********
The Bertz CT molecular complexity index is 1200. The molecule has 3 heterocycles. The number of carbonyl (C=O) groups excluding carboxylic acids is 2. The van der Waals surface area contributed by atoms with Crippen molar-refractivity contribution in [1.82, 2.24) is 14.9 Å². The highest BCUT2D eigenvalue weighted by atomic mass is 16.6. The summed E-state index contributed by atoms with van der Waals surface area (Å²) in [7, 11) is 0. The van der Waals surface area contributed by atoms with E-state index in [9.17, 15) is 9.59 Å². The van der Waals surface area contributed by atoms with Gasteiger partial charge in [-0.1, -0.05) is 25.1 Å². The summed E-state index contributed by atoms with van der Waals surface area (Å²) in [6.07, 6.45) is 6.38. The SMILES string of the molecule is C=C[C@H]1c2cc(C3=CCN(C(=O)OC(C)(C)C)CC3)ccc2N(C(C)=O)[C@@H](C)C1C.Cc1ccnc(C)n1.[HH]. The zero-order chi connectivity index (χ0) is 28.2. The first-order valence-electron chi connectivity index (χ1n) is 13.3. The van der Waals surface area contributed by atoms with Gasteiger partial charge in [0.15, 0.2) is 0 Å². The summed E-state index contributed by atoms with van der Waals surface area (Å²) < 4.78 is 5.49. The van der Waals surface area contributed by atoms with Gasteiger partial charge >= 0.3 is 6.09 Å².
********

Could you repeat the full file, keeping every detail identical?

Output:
The Bertz CT molecular complexity index is 1200. The molecule has 3 heterocycles. The number of carbonyl (C=O) groups excluding carboxylic acids is 2. The van der Waals surface area contributed by atoms with Crippen molar-refractivity contribution in [1.82, 2.24) is 14.9 Å². The highest BCUT2D eigenvalue weighted by atomic mass is 16.6. The summed E-state index contributed by atoms with van der Waals surface area (Å²) in [7, 11) is 0. The van der Waals surface area contributed by atoms with E-state index in [9.17, 15) is 9.59 Å². The van der Waals surface area contributed by atoms with Gasteiger partial charge in [-0.1, -0.05) is 25.1 Å². The summed E-state index contributed by atoms with van der Waals surface area (Å²) in [6.07, 6.45) is 6.38. The SMILES string of the molecule is C=C[C@H]1c2cc(C3=CCN(C(=O)OC(C)(C)C)CC3)ccc2N(C(C)=O)[C@@H](C)C1C.Cc1ccnc(C)n1.[HH]. The zero-order chi connectivity index (χ0) is 28.2. The first-order valence-electron chi connectivity index (χ1n) is 13.3. The van der Waals surface area contributed by atoms with Gasteiger partial charge in [0.15, 0.2) is 0 Å². The summed E-state index contributed by atoms with van der Waals surface area (Å²) < 4.78 is 5.49. The van der Waals surface area contributed by atoms with Gasteiger partial charge >= 0.3 is 6.09 Å².